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Rahaf Mohammed al Qunun said his passport was seized at Bangkok airport
A young Saudi woman says she is stranded at Bangkok's main airport after fleeing her family and having her passport seized by a Saudi official.
Rahaf Mohammed al Qunun, 18, said that she was traveling to Kuwait with her family when she fled on a plane two days ago.
She was trying to travel to Australia via a connecting flight to Bangkok.
She told the BBC that she had renounced Islam and feared being forcibly returned to Saudi Arabia and killed by her family.
Bangkok's Jonathan Head of the BBC said Ms. Mohammed al-Qunun was frightened and confused. She says that she has an Australian visa but that her passport was seized by a Saudi diplomat when he met her while he had just boarded the plane at the airport. 39, Suvarnabhumi Airport.
A Saudi envoy in Bangkok denied any official involvement of Saudi Arabia in the detention of Ms. Mohammed al-Qunun.
"The embassy does not have the power to arrest (anyone) at the airport or anywhere else," Abdellilah al-Shaayibi told Sabq's news website. "She was arrested by the airport authorities because she had violated Thai laws".
Thai police chief Surachate Hakparn told the BBC that Ms. Mohammed al-Qunun was fleeing a wedding. Having no visa to enter Thailand, he stated that the police had refused and was repatriating her by the same airline that she had borrowed, Kuwait Airways, Monday morning .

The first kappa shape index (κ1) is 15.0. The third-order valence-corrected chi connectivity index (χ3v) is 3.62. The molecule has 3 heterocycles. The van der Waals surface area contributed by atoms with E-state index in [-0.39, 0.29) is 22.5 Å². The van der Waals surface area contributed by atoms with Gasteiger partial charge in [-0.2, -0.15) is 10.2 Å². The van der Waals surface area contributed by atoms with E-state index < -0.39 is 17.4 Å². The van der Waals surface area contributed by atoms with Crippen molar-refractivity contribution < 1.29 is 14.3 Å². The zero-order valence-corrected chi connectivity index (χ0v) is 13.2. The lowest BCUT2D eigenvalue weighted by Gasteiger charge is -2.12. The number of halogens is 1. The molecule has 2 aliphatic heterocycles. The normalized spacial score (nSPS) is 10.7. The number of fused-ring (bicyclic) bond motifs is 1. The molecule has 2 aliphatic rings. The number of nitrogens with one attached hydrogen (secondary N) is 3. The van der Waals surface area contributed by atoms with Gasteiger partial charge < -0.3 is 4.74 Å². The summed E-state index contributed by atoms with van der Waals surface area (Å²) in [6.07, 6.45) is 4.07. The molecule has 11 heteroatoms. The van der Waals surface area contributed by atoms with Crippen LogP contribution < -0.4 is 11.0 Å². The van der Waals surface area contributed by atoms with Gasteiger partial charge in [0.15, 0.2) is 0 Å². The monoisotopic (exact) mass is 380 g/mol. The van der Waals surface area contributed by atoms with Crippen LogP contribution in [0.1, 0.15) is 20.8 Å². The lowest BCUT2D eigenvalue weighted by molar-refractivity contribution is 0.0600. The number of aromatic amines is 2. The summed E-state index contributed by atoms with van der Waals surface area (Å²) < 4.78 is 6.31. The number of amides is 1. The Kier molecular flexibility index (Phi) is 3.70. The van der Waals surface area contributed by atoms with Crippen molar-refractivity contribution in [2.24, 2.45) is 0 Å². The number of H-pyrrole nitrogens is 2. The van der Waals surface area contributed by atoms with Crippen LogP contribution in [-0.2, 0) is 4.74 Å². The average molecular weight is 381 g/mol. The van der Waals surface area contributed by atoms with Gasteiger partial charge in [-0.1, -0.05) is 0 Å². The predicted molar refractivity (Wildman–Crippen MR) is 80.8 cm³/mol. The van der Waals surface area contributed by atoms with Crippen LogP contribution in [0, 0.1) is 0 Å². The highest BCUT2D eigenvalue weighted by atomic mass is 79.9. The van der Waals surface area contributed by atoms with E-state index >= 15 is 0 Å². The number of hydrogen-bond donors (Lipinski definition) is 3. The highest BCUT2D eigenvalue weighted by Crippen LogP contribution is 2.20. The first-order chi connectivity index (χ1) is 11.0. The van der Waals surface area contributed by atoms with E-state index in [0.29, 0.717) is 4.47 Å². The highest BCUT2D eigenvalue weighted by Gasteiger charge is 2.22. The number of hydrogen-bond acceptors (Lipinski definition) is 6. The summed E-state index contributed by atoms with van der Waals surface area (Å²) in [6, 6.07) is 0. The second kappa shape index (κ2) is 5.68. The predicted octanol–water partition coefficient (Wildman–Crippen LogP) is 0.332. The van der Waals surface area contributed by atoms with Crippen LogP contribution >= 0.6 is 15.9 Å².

General Surachate stated that he was unaware of any passport seizure.
He told AFP that it was "a family problem" and that the "teenager" did not have any other documents such as than [a] return ticket or money ".
However, Phil Robertson, deputy director of Human Rights Watch Asia, told the BBC: "It appears that the Thai government is telling a story that it tried to apply for a visa and was denied. .. in fact, she had a ticket going to Australia, she did not want to enter Thailand in the first place. "
He argued that the Thai authorities had clearly cooperated with Saudi Arabia since Saudi officials had been able to meet the plane upon arrival.
Ms. Mohammed al-Qunun told BBC Newshour that she was now in a hotel in the transit zone.
She said: "I shared my story and my photos on social media and my father is so angry because I did so.I can not study and work in my country. So I wish to be free and study and work as I want. "
Ms. Mohammed al-Qunun wrote on Twitter that she had decided to share her name and details as she had "nothing left to lose" now.
She also shared a photo of her passport "because I want you to know that I am real and that I exist".
Another tweet said, "I'm afraid my family will kill me."
The case echoes that of another Saudi woman who was in transit to Australia in April 2017.
Dina Ali Lasloom, 24, was en route from Kuwait via the Philippines, but was brought back to Saudi Arabia from Manila Airport by her family.
She used the phone of a Canadian tourist to send a message. A video was posted on Twitter indicating that her family would kill her.
His fate on his return to Saudi Arabia remains unknown.